In November 2012 Jerome Chopard presented "IMPROVED IDENTIFICATION METHODS FOR AUSTRALIAN TEA TREE OIL" to the IFEAT International Conference. More »»
Agricultural greenhouse gas emissions and building soil carbon in the tea tree industry will be the subject of a collaborative research program between Southern Cross University and the NSW Department of Primary Industries. More »»
Local agribusinesses and their industry associations are backing a scheme to train and recruit local people specifically for their industry. More »»
Lavender, eucalyptus and tea-tree oils have come under the microscope at Charles Sturt University's School of Animal and Veterinary Science, where PhD student Lynne Appleby is researching their effect on mastitis-causing bacteria. More »»
M alternifolia is grown in plantations and the entire aerial growth of the plantation tree is mechanically harvested using modified forage harvesters which chop the leaf and twigs into a finely cut mass ready for steam distillation of the oil. Plantation trees are usually harvested every 12-18 months. The trees are robust and with good husbandry some plantations have been able to harvest leaf from their trees for up to 27 years. All plantation operators and harvesters take care to preserve the natural environmental balance to sustain and maintain future resources.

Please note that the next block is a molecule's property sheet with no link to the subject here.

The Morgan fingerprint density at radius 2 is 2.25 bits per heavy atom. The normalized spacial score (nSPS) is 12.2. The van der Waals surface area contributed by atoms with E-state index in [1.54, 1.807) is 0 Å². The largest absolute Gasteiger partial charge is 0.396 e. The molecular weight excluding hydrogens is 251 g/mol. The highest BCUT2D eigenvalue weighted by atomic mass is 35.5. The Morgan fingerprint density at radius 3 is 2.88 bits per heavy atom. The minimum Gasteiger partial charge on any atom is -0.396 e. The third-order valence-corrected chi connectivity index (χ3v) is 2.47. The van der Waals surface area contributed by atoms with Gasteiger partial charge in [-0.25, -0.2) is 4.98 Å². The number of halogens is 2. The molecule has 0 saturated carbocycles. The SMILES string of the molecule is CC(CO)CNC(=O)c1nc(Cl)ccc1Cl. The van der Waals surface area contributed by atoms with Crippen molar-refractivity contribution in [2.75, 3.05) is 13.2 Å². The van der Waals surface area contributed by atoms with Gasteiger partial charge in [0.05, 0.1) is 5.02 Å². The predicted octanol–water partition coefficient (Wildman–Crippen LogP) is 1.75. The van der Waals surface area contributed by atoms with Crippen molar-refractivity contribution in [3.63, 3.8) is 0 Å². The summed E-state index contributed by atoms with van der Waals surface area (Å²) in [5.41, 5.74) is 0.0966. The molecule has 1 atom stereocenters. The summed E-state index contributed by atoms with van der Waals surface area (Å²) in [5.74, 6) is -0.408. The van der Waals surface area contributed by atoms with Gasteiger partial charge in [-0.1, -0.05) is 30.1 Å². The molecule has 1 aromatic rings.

A modified cotton picker harvesting Tea Tree for distillation
Many M alternifolia plantations are on the floodplains of the Northern Rivers area in NSW, Australia. During flood periods harvest can be delayed, though Melaleuca spp are well adapted to the area and can tolerate extendeed periods of inundation without being harmed.
The last of the floodwaters of May 2009 recede on a plantation near Bungawalbyn, NSW on the banks of the Richmond River.
Page last updated: 21 Sep 2009